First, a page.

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96 thoughts on “How to invest for your children in 2024?”

  1. Hi! Do you mind sharing how to transfer shares between accounts. The only option I see is transfering funds between accounts (i.e. a currency) but not shares.

    Any idea?

    1. Hi,

      In Transfer & Pay, there is a Transfer Positions menu that allows you to do that. Then, you can go into Internal Transfer and you will be able to transfer shares between your linked accounts.

  2. Hi PS!

    This is a technical question, if we have an interactive brokers account in CHF and we want to buy the VT which is in USD, first we need to convert the CHF to USD and then buy the stocks? Could you please describe what is the cheapest way to do this?

    Thanks a lot!

    1. Hi Julian,

      That’s correct, you first need to convert CHF to USD and then buy the stock.
      Each currency conversion cost 2 USD.
      In my case, I do the conversions in the main account, so that I convert more than 1000 CHF at a time. Then, I transfer USD to the account of my son.

  3. Hi Mr. The Poor Swiss,
    I really appreciate your blog, keep going!

    According to some information I found on line it seems that VT cold be mimicked with lower expense ratio using Vanguard Total Stock Market ETF (VTI) for US stocks + the Vanguard Total International Stock Market ETF (VXUS) for international stocks due to the fact that the current divide between U.S. and International market for VT is about 60-40.

    With an expense ratio of 0.03% for VTI and 0.08% for VXUS, the average expense ratio for a 60-40 portfolio would be 0.05% which is less than the expense ratio of 0.08% of VT. This amount can add up over time for a large compounding portfolio like the one you are crating for your son. Additionally, since VT is market cap weighted, there is no rebalancing required as the international segment could rise or fall depending on relative performance to the U.S. segment.

    Probably VT gives a little bigger diversification than VTI + VXUS but I don’t think it is going to be significant over a long period of time.

    What do you think? Would it worth to make the investment strategy a little bit more complicated to save a little fee? And if so, would make sense also to sell VT to switch to VTI + VXUS or would it be just for future investments?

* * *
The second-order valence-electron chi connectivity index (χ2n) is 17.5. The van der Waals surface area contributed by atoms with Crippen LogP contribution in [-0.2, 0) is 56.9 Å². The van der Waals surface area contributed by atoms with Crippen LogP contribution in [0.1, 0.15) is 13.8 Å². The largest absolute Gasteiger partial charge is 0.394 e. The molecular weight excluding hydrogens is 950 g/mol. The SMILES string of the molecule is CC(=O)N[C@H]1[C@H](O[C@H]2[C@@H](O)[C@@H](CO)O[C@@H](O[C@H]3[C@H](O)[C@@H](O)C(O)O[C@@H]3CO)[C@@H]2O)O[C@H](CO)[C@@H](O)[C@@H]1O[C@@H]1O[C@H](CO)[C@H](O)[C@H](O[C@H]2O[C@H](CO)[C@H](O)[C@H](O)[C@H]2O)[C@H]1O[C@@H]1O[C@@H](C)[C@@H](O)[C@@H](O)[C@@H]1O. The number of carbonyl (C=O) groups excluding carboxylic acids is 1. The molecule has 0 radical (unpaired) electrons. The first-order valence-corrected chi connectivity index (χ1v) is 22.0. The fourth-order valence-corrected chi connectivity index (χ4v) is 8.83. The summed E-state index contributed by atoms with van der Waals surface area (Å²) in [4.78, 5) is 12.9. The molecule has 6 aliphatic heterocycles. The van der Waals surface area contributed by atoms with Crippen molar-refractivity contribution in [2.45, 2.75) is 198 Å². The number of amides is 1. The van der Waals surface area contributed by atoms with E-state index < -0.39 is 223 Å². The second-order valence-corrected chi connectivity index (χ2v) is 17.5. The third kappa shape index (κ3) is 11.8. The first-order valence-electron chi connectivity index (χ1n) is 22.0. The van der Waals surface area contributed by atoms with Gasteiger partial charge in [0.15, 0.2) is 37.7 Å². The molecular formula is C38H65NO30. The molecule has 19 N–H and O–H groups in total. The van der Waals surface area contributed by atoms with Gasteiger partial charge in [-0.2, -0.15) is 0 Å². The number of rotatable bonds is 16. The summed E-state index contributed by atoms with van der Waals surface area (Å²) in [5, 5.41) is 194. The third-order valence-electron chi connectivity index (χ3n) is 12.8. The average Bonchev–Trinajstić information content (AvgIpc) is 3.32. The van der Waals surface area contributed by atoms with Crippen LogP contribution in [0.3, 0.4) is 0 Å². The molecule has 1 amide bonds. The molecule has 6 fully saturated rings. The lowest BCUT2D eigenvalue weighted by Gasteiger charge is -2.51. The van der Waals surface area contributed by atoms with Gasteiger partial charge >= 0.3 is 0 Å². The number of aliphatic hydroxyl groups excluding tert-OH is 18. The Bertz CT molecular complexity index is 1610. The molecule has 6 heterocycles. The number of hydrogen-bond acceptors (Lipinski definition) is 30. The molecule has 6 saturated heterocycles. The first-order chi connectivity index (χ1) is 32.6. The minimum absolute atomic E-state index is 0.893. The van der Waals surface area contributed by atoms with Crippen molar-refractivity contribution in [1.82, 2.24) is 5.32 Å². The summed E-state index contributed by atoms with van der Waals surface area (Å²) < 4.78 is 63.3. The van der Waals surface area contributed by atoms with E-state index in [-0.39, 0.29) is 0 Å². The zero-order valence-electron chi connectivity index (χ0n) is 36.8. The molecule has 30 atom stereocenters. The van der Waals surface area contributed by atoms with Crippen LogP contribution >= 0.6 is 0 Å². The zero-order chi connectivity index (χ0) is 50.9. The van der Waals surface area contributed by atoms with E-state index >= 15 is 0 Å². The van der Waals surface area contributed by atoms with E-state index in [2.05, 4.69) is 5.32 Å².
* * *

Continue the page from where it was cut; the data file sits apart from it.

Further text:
1. Hi marco,

      Thanks :)

      Yes, you can indeed do that and you will indeed about 0.03% but you would lose significantly on simplicity. Over time, you will have to rebalance your portfolio more than if you hold only VT.

      I don’t feel it would be worth it honestly. The difference is so little that I am not even sure you are going to make up for it with the extra transactions costs of having two ETFs and having to rebalance them.
      Now, is it more efficient? Yes, very slightly. So, it’s up to everybody to decide whether they want simplicity or efficiency in that case. I will choose simplicity for myself :)

  4. Hi,
    Thank you for the valuable insight! So far I used a German broker for my daughter, as some have cheap saving plans on etf. But I might consider changing to IB as we live in Switzerland as well.
    Are there any updates on the possibility to invest in US funds with IB for Swiss investors? I seem to remember, that after IB kicked out EU residents from IB UK and barred the access to US funds for them, there was talk that it might happen to Swiss investors with IB as well in 2022.

    1. Hi Nils,

      I have heard that some german brokers are pretty good indeed, but never tried one.
      Currently, there is no update yet. But it may be worth waiting until 2022 to be sure :)

  5. Hi Mr. Swiss Poor,
    Since your are investing for 18yrs (very long term), have you considered taking a slightly bigger risk? VT doesn’t give you that many returns.
    Longer the investment, safer it gets.
    I would suggest you can go for VUG, VOO, etc.

    1. Hi Manole,